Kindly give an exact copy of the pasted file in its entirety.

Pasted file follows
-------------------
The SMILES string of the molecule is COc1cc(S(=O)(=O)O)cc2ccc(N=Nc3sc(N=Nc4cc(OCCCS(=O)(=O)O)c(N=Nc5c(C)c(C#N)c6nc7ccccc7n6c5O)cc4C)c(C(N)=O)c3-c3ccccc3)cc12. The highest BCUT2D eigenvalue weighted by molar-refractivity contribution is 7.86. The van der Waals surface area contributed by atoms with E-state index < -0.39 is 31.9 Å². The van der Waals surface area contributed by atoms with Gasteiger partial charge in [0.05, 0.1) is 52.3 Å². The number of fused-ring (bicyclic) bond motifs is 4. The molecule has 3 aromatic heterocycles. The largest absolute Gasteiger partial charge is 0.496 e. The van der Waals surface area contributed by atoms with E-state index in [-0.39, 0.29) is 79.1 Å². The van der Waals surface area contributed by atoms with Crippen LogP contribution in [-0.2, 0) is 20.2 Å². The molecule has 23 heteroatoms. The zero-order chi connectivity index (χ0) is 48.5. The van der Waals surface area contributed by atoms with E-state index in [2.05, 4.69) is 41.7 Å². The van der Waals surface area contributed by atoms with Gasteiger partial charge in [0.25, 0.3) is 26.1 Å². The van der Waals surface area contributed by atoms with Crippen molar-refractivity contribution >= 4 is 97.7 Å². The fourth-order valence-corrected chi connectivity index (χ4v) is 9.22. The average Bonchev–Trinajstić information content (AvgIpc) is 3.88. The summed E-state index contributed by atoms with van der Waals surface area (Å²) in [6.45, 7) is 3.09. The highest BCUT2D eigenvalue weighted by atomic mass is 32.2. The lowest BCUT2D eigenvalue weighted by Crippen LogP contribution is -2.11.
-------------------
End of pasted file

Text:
The SMILES string of the molecule is COc1cc(S(=O)(=O)O)cc2ccc(N=Nc3sc(N=Nc4cc(OCCCS(=O)(=O)O)c(N=Nc5c(C)c(C#N)c6nc7ccccc7n6c5O)cc4C)c(C(N)=O)c3-c3ccccc3)cc12. The highest BCUT2D eigenvalue weighted by molar-refractivity contribution is 7.86. The van der Waals surface area contributed by atoms with E-state index < -0.39 is 31.9 Å². The van der Waals surface area contributed by atoms with Gasteiger partial charge in [0.05, 0.1) is 52.3 Å². The number of fused-ring (bicyclic) bond motifs is 4. The molecule has 3 aromatic heterocycles. The largest absolute Gasteiger partial charge is 0.496 e. The van der Waals surface area contributed by atoms with E-state index in [-0.39, 0.29) is 79.1 Å². The van der Waals surface area contributed by atoms with Crippen LogP contribution in [-0.2, 0) is 20.2 Å². The molecule has 23 heteroatoms. The zero-order chi connectivity index (χ0) is 48.5. The van der Waals surface area contributed by atoms with E-state index in [2.05, 4.69) is 41.7 Å². The van der Waals surface area contributed by atoms with Gasteiger partial charge in [0.25, 0.3) is 26.1 Å². The van der Waals surface area contributed by atoms with Crippen molar-refractivity contribution >= 4 is 97.7 Å². The fourth-order valence-corrected chi connectivity index (χ4v) is 9.22. The average Bonchev–Trinajstić information content (AvgIpc) is 3.88. The summed E-state index contributed by atoms with van der Waals surface area (Å²) in [6.45, 7) is 3.09. The highest BCUT2D eigenvalue weighted by atomic mass is 32.2. The lowest BCUT2D eigenvalue weighted by Crippen LogP contribution is -2.11.